Tests Used To Check The Prostate

This first step lets your doctor hear and understand the story of your prostate concerns. Youll be asked whether you have symptoms, how long youve had them, and how much they affect your lifestyle. Your personal medical history also includes any risk factors, pain, fever, or trouble passing urine. You may be asked to give a urine sample for testing.

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Four Key Mistakes To Avoid If You Are Diagnosed With Low

Here are key mistakes Dr. Hu has identified

  • Mistake: Automatically opting for treatment when you have low-risk prostate cancer.;Even though treatment for low-risk prostate cancer is generally;not;recommended, in the recent study, more than 85% of the men with low-risk prostate cancer chose to have some sort of treatment. The most common treatment was radiation therapy , and the second most common was surgery . Just 15% opted to skip treatment. The good news is that, as the study went on, there was a trend toward a greater percentage of men opting for active surveillancea trend that has accelerated according to recent surveys. However, Dr. Hu thinks too many men are;still;missing out on this proven approach.
  • Mistake: Choosing active surveillancebut not doing follow-up tests.;According to the results of this study,;fewer than 5%;of the men who skipped treatment complied with recommended monitoring. They had fewer office visits, and fewer repeat PSA tests, compared with men who had some form of active treatmentand only 13% underwent a second biopsy within two years, as recommended.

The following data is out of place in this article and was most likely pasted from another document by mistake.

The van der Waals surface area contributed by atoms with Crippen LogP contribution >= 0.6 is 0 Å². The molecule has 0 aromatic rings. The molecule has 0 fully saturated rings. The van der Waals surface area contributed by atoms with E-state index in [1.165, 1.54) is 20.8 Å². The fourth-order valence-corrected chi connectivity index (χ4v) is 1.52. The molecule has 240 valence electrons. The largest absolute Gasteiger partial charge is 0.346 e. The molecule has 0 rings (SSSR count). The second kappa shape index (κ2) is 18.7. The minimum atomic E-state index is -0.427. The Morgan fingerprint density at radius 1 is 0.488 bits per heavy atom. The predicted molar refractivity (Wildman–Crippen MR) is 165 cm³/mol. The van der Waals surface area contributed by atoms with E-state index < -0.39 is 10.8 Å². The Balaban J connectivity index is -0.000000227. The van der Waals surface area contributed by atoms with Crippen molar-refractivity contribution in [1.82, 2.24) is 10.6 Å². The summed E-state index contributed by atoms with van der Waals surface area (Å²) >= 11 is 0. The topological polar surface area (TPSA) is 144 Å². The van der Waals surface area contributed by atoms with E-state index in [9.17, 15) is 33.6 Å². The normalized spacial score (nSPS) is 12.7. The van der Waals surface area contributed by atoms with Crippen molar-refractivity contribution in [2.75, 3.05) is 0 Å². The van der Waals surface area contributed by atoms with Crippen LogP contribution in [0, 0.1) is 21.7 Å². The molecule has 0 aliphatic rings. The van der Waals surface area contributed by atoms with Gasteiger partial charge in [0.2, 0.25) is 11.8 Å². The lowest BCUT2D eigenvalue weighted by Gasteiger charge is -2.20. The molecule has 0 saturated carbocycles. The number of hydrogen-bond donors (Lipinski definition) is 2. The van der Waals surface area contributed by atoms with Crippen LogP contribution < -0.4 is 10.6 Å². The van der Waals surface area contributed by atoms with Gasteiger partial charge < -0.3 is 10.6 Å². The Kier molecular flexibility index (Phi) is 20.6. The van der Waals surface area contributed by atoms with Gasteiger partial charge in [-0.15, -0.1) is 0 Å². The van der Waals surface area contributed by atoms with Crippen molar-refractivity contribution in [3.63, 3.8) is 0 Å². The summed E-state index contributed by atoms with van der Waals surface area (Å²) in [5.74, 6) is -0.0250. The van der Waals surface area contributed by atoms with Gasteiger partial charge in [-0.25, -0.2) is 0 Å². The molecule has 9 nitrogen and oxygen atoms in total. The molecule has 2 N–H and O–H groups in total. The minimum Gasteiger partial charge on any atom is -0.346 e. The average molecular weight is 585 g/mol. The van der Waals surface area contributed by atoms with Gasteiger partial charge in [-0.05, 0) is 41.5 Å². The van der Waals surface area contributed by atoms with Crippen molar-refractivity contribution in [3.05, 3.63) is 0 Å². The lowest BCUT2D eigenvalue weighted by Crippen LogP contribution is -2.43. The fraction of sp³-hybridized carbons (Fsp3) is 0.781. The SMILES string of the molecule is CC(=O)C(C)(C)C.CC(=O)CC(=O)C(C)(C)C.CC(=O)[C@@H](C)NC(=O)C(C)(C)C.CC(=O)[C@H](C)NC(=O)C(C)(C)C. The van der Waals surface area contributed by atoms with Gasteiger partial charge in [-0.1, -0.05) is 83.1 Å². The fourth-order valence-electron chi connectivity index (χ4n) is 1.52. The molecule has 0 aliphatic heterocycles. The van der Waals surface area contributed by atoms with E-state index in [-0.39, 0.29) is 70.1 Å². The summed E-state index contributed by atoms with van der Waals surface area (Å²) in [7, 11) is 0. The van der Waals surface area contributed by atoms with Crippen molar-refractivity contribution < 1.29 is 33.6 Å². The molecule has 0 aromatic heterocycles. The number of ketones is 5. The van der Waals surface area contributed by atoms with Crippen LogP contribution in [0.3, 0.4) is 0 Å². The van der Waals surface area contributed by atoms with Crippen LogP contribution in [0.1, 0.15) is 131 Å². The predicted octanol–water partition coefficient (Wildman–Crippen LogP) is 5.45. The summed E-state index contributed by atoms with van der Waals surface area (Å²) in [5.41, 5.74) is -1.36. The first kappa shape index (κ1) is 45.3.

If abnormalities are detected on the digital rectal examination or PSA test, patients should undergo urologic evaluation with transrectal ultrasound-guided prostate biopsy. No further urologic evaluation is necessary in patients who have an unremarkable digital rectal examination and a normal serum PSA level, because the incidence of prostate cancer is only 0.4 percent in this group.15

Family History And Genetics

Prostate Cancer: Signs, symptoms, and facts every man should know

Your family history is information about any health problems that have affected your family. Families have many common factors, such as their genes, environment and lifestyle. Together, these factors can help suggest if you are more likely to get some health conditions.

Inside every cell in our body is a set of instructions called genes. These are passed down from our parents. Genes control how the body grows, works and what it looks like. If something goes wrong with one or more genes , it can sometimes cause cancer.

Is prostate cancer hereditary?

If people in your family have prostate cancer or breast cancer, it might increase your own risk of getting prostate cancer. This is because you may have inherited the same faulty genes.

My father had prostate cancer. What are my risks?

  • You are two and a half times more likely to get prostate cancer if your father or brother has had it, compared to a man who has no relatives with prostate cancer.
  • Your chance of getting prostate cancer may be even greater if your father or brother was under 60 when he was diagnosed, or if you have more than one close relative with prostate cancer.
  • Your risk of getting prostate cancer may also be higher if your mother or sister has had breast cancer.

Do you have a family history of prostate cancer?

If you’re over 45 and your father or brother has had prostate cancer, you may want to talk to your GP. Our;Specialist Nurses;can also help you understand your hereditary risk of prostate cancer.